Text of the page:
…and why it works better than n grams?
Find the full jupyter notebook here.
Previous approaches to sentiment analysis involved using something called as n-grams. We would first convert our text into tokens (or vocabulary) and then use those tokens to represent the sentences in our text as a sparse matrix.
For example if our vocabulary went like
["the", "it", "was", "when", "which","edit","introduction", "best", "video", "time"] and we saw a sentence like “it was the best time” then this sentence would be represented as
[1,1,1,0,0,0,0,1,0,1] . This would be done for every sentence in our data and the final matrix would be used for training. However, this approach would misclassify things like
not good for which we would use a combination of words as tokens (“it was”, “was the” and so on.) Find the full jupyter notebook here to learn more about this and similar approaches.
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An important drawback
The drawback of using this approach, of representing text as tokens is that, essentially, it cannot understand English. The structure of the sentence is not really taken into consideration, only the frequency of the words is used. It does not know the difference between “I want to eat a hot __” and “It was a hot ___”. And because it cannot understand English, it cannot understand movie reviews and identify whether someone really liked a movie or not.
In order to overcome this drawback, we will once again resort to transfer learning. We will use a pre-trained model called language model. What is it and how do we train a model using it? Let’s find out.
For this article, we will be using Cornell’s movie review datasetv2.0 which has 1000 positive and 1000 negative reviews. Using this data, we create our own data bunch as follows:
Creating a data bunch creates a separate token for every word. Most of the tokens are words but some of them are also question marks and braces and apostrophes.
We now find all the unique tokens and calculate their frequencies. This big list of tokens is called vocab. Here’s the first ten in order of frequency:
We see a lot of junk words here starting with xx. Here’s the thing.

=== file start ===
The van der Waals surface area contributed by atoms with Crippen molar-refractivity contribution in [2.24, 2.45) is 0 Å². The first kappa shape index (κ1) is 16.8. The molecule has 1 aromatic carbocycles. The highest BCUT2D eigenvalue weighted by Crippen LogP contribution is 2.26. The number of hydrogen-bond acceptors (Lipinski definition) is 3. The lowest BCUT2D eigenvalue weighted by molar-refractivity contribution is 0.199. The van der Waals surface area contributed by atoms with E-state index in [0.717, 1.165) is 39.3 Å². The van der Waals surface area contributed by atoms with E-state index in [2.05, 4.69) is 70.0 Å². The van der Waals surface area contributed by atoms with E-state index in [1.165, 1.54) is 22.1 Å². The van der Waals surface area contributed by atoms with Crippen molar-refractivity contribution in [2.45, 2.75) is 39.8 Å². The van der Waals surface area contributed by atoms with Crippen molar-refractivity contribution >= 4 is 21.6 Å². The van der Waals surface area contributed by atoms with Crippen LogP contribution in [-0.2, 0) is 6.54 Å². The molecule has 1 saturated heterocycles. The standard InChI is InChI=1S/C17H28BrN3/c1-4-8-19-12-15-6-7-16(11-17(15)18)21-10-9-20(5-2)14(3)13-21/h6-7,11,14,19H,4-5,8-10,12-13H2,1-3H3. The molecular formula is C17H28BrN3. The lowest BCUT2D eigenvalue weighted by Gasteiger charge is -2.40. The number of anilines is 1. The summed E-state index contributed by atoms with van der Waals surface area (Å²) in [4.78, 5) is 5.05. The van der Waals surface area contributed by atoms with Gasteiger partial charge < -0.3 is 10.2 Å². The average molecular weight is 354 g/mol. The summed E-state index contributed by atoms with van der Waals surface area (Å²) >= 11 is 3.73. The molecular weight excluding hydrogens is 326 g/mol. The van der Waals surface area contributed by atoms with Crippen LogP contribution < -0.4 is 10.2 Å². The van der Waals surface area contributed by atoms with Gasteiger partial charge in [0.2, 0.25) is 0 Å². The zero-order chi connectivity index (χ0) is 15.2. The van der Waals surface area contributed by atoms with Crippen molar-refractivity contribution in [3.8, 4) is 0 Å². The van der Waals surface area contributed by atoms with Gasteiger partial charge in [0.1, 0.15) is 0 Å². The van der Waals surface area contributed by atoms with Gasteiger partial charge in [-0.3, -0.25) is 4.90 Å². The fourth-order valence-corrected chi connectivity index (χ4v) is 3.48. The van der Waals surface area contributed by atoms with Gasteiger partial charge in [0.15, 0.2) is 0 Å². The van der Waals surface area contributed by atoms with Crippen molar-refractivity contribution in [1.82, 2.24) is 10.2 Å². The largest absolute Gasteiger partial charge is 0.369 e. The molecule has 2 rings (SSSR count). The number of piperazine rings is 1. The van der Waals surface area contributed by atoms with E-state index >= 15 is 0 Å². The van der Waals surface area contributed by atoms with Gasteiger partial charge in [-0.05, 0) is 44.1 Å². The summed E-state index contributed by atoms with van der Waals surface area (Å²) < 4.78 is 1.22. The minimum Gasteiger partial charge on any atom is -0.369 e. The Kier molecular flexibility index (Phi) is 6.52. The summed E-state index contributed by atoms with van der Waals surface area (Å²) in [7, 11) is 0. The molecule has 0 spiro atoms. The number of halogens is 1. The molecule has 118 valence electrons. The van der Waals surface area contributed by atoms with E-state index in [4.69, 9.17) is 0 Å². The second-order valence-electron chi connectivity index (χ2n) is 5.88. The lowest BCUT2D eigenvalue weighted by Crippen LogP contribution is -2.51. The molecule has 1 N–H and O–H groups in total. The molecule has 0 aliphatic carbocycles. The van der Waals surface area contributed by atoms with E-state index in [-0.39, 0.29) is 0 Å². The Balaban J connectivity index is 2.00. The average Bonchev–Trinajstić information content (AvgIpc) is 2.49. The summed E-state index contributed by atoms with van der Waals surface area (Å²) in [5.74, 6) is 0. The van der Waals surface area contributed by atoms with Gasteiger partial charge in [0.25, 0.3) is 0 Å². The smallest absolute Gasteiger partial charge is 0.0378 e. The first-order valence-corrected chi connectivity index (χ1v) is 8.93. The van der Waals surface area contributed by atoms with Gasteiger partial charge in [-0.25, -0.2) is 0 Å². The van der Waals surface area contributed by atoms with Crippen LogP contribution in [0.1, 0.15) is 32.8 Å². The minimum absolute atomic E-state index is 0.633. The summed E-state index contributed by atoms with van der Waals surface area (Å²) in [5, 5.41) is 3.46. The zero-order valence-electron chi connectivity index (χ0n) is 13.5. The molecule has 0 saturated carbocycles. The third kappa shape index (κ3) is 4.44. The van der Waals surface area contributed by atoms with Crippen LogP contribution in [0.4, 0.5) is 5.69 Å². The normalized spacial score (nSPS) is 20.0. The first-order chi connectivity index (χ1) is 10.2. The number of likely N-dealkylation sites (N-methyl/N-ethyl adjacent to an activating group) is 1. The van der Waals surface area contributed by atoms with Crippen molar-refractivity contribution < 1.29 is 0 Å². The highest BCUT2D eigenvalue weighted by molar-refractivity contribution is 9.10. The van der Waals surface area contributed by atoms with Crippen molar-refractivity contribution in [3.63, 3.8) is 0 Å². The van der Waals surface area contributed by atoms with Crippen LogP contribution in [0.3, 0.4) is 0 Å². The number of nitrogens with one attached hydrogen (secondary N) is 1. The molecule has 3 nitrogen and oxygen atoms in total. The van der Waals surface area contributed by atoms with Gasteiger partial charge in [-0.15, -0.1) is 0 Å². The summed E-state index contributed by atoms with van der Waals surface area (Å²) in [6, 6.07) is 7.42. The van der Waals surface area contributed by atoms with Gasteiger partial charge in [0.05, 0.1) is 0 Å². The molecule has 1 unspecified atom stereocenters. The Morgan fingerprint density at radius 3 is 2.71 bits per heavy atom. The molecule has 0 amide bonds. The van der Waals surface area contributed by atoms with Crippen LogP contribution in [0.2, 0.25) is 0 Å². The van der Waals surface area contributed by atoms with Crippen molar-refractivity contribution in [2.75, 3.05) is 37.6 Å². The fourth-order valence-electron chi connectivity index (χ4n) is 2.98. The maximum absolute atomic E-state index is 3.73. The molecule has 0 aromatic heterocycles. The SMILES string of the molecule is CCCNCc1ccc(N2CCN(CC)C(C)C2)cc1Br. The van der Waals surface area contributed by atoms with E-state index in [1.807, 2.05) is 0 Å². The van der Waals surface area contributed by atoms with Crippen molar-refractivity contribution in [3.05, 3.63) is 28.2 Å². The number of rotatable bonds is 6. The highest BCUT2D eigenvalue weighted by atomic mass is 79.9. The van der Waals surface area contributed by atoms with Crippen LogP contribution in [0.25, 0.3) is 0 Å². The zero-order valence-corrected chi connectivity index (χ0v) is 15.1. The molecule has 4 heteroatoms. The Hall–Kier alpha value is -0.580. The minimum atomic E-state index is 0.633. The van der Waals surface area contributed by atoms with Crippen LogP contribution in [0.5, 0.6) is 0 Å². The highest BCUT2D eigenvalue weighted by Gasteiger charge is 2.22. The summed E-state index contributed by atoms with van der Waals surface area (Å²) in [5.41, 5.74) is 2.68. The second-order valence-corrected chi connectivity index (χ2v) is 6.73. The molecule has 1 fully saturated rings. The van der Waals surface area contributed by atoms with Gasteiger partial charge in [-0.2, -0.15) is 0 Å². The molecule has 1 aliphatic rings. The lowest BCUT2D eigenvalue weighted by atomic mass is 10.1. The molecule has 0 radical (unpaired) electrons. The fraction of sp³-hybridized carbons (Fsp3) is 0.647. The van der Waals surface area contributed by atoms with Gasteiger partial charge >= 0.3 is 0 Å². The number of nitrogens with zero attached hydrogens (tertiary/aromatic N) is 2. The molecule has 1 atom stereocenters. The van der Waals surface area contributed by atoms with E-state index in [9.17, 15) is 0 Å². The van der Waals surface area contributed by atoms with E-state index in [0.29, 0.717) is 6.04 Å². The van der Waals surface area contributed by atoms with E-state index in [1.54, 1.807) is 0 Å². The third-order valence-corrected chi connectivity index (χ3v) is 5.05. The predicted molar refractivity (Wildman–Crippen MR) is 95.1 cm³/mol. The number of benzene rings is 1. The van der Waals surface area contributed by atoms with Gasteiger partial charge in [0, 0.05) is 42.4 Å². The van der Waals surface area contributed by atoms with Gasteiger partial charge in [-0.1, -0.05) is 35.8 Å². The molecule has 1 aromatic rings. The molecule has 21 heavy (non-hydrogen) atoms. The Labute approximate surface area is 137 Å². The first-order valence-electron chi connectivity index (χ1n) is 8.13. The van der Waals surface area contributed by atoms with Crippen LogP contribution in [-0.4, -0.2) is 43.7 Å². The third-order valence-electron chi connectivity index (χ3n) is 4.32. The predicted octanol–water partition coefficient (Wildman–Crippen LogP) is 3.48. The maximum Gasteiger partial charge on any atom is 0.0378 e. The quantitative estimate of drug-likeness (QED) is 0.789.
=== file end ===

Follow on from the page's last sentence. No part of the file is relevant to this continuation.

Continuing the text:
Every word in our vocab is going to require a separate row in a weight matrix in our neural net. So to avoid that weight matrix from getting too huge, we restrict the vocab to no more than (by default) 60,000 words. And if a word doesn’t appear more than two times, we don’t put it in the vocab either.
In this way, we keep the vocab to a reasonable size. When you see these xxunk, they’re actually unknown tokens. It just means this was something that was not a common enough word to appear in our vocab. There are some special tokens though.
xxfld: This is a special thing where if you’ve got like title, summary, abstract, body, (i. e. separate parts of a document), each one will get a separate field and so they will get numbered (e.g.
xxfld 2 ).
Let’s now look at one review and it’s corresponding data representation as an array (token numbers).
Now that we have our data in place, we can start thinking about modelling. Our approach will look like this:
As discussed earlier, instead of just using one bit for every word and then deciding whether a person liked a movie or not, we want our model to learn some English. For this we are going to require a bigger set of documents than just our review data.
Wikitext-103 is a subset of most of largest articles from Wikipedia with a little bit of processing, and is available for download. Jeremy from fastai used this dataset, and built a language model on it.
A language model is a model that predicts next word in a sentence. To predict the next word in a sentence, you need to know quite a lot about the English language. By this we mean, being able to complete the following sentences:
I want to eat a hot __. (dog), It was a hot __. (day)
So Jeremy built a neural net, which will predict next word in every significantly sized Wikipedia article. And that’s a lot of information. Something like billions of tokens. So we got billions of words to predict, we make mistakes in those predictions, we get gradients from that, we can update our weights and we can try to get better and better until we get pretty good at predicting next words in Wikipedia.
Why is this useful?
Because at that point we have got a model that knows how to complete sentences like this. So it knows quite a lot about English and a lot about how the world works. The model can also tell who the president was during different years.
On top of this language model, we show it our own data (without the labels).
This way we train it from being good at predicting words in Wikipedia articles to being good at predicting words in movie reviews (our specific case).
After training for a few epochs, we get an accuracy of ~30% which is pretty good for a language model.
Let’s try to make some predictions using this language model.
And one more!
Notice that the output does not make much sense nor is it grammatically correct but it sounds vaguely like English. We can now save the encoder part of this model (the part that understands English) and use it as a pretrained model.
We use this encoder and the data bunch we created earlier (with the labels) to train our model. We’ve managed to achieve a 92% accuracy. Let’s take a look at some of the predictions.
With a larger corpus, we can train it even better to understand all kinds of reviews. But this right here, is still really good.
If you found this article useful give it atleast 50 claps.